In 2004, the International Skating Union voted to completely change the way skating is scored, abandoning the traditional 6.0 ordinal system for a new system called the "Code of Points". The general idea behind the Code of Points system is that every aspect of the skating is marked individually.
Technical elements attempted by the skaters are identified by a paid technical specialist, informally known as the "caller". The judges then assign a "grade of execution" (GoE) to each element. A table in the rulebook determines the base value of each element and the deduction or bonus corresponding to the GoE value.
The judges also assign five overall "program components" scores on a 10.0 scale, for Skating Skills, Transitions, Performance/Execution, Choreography, and Interpretation. In theory, these are also supposed to correspond to specific criteria, but in practice, the judges have so far shown themselves unable to distinguish these criteria and have simply used the program components as a subjective valuation of the program, or to fiddle the ranking of the skaters as they did under the old ordinal system.
A secret and anonymous random subset of the judges on the panel is chosen by the scoring computer. Of the selected judges, for each element and program component, the high and low marks are discarded and the remaining marks are averaged. The skaters are ranked by their total scores.
The singles and pair events each have two parts, the short program and the free skate. Both programs are scored similarly and require the skaters to complete a list of required elements; the difference is only in the length of the program and number of elements. (There is nothing truly "free" about the "free skate" any more.)
Scoring for ice dancing is similar, except that skaters do one or two compulsory dances selected from a set that rotates yearly and an original dance to a rhythm (or set of rhythms) that also changes each year, as well as a free dance. In ice dance, the "program components" are slightly different, and the marks are multiplied by various weighting factors instead of all being given equal weight.
For the 2009-2010 season, the compulsory dances are the Golden Waltz and Tango Romantica, and the original dance is a Folk/Country Dance.
For the 2010-2011 season, the compulsory dances are the Ravensburger Waltz and Finnstep, and the original dance is based on dances of the 1950s, 1960s, and 1970s.
No. Because of the complexity of the system and the secrecy and anonymity of the judging, all the Code of Points does is make it harder for the public to identify instances of cheating or block judging, or even just judges who are incompetent. There is nothing in the system itself that prevents judges from manipulating their marks deliberately.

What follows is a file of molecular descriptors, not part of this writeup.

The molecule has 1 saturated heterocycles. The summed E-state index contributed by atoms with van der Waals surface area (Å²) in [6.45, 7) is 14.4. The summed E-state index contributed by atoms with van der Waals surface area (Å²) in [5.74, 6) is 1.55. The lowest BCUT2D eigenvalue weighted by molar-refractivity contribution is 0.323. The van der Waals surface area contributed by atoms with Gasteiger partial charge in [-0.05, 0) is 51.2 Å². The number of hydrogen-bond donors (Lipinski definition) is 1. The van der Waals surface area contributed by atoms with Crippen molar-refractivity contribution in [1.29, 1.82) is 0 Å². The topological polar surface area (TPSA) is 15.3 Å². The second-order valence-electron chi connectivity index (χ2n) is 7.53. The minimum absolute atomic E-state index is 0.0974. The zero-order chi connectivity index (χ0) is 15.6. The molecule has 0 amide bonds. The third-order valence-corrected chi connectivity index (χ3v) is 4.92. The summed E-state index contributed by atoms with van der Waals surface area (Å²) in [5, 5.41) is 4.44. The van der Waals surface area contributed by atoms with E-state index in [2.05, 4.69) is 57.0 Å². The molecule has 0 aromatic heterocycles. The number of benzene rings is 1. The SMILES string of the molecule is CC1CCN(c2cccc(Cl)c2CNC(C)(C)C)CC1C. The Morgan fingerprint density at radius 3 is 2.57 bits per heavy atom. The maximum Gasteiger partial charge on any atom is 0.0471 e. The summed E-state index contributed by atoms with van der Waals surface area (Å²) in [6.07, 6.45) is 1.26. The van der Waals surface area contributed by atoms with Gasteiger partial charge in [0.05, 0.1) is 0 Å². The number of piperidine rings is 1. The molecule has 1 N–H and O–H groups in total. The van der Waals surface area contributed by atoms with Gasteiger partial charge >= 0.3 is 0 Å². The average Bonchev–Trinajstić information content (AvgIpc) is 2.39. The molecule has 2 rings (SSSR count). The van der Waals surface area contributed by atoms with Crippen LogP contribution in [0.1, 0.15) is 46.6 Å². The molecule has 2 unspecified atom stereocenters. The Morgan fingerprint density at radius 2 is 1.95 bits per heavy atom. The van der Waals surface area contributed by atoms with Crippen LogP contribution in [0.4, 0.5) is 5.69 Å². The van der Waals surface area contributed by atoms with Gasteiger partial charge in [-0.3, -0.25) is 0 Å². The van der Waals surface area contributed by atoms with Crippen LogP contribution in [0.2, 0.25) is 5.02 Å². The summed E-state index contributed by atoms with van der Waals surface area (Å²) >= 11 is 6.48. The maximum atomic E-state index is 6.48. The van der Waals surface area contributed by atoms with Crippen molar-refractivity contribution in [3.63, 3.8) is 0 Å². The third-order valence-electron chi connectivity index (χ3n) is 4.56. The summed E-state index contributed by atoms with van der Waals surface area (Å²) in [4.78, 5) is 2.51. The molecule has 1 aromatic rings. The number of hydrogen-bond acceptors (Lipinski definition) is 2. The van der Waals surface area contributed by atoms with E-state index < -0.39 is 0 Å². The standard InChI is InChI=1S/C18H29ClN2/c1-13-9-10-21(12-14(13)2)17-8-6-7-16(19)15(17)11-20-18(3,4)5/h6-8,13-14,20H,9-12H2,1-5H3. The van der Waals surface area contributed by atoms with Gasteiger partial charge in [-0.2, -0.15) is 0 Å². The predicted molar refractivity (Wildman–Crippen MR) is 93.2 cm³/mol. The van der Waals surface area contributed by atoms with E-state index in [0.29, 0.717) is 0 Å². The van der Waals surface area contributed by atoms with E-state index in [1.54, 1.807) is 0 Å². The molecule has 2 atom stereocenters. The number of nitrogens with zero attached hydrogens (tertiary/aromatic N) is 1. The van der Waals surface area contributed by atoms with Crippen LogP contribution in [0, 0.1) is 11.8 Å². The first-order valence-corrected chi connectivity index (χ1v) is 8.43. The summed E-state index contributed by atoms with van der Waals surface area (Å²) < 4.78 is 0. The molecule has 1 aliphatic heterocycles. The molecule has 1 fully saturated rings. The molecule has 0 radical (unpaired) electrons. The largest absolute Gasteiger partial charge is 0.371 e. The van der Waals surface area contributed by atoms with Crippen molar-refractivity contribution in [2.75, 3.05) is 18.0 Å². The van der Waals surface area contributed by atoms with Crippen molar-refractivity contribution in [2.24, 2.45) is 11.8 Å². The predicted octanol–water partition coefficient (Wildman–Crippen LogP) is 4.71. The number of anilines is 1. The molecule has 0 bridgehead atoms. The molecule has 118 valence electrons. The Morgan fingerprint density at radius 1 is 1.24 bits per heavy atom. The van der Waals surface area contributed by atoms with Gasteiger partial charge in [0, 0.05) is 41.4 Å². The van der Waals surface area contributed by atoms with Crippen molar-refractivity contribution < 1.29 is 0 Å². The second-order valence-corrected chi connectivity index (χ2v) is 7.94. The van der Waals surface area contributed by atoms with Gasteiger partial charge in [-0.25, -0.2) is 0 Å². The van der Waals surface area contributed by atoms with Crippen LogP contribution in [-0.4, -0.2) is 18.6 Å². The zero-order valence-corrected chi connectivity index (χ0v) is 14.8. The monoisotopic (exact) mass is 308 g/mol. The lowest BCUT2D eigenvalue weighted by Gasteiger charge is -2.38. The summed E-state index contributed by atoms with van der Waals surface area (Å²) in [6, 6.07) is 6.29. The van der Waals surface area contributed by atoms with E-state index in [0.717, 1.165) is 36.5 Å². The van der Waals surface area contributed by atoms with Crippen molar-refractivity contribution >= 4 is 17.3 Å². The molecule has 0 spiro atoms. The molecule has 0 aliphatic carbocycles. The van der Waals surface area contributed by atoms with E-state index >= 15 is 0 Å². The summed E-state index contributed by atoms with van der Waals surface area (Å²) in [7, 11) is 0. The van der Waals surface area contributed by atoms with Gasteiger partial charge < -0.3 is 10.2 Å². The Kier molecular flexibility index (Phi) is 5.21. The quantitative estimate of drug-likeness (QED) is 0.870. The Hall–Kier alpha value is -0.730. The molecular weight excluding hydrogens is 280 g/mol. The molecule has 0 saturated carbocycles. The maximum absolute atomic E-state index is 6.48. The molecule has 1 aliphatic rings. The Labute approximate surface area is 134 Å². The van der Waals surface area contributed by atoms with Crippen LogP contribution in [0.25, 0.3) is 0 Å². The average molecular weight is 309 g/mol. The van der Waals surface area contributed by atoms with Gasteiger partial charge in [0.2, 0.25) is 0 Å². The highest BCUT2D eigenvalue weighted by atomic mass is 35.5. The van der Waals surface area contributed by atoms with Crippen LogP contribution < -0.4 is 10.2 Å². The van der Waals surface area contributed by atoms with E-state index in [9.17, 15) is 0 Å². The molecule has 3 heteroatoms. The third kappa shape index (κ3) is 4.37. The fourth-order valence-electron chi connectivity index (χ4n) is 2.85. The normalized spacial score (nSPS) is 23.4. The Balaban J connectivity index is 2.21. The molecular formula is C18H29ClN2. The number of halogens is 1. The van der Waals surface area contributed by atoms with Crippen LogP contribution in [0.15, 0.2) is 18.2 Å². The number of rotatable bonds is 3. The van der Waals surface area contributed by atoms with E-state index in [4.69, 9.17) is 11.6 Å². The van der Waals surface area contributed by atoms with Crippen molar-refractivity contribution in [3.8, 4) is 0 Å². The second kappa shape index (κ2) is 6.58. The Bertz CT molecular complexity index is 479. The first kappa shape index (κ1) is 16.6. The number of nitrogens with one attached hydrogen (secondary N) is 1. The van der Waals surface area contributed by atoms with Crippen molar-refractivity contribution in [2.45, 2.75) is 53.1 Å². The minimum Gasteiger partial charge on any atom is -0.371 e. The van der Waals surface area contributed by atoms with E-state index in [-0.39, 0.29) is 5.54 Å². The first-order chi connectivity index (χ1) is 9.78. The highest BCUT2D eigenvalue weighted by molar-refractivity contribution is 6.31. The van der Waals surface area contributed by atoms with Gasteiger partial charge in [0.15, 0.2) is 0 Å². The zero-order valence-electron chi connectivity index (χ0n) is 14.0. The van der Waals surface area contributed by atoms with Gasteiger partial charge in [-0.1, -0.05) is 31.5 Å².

Yes, using the marks of the full panel would give a result that is statistically more accurate, but the ISU people who designed and approved the system are not statisticians. In addition, the ISU is adamant that randomness and secrecy are necessary to prevent any accountability of the judges to the public.
The 6.0-based ordinal system is still in use in some countries that have not yet adopted the Code of Points for their own internal competititions. Under this system, judges assign skaters two marks on a 6.0 scale, one for technical merit and one for presentation.
The marks from each judge are translated into rankings called "ordinals". If you think of each skater's marks as the rows of the scoring sheet, then the ordinals are the rankings of the skaters within each judge's column.
In the original version of the system, called the "majority ordinal" system, the placements within a competition phase are based on which skater has the largest majority of ordinals for the highest place. For example, if there is a skater who has a majority of ordinals for first place, then that skater is the winner. Another variation that was used in international competitions between 1998 and 2004 was called "OBO", or "one-by-one", and involved comparing skaters' ordinals pairwise and totalling the number of "wins" in each of these comparisons for each skater.
Under the ordinal system, the combined results from the short program and free skate are computed by multiplying the placements in each phase by a weighting factor and adding the factored placements together. The factors are 0.5 for the short program and 1.0 for the free skate.
In general, there aren't any rules for non-sanctioned events -- each competition seems to have its own format and judging system. Most of the pro events are invitation-only, and often skaters are guaranteed large appearance fees in addition to the announced prize money.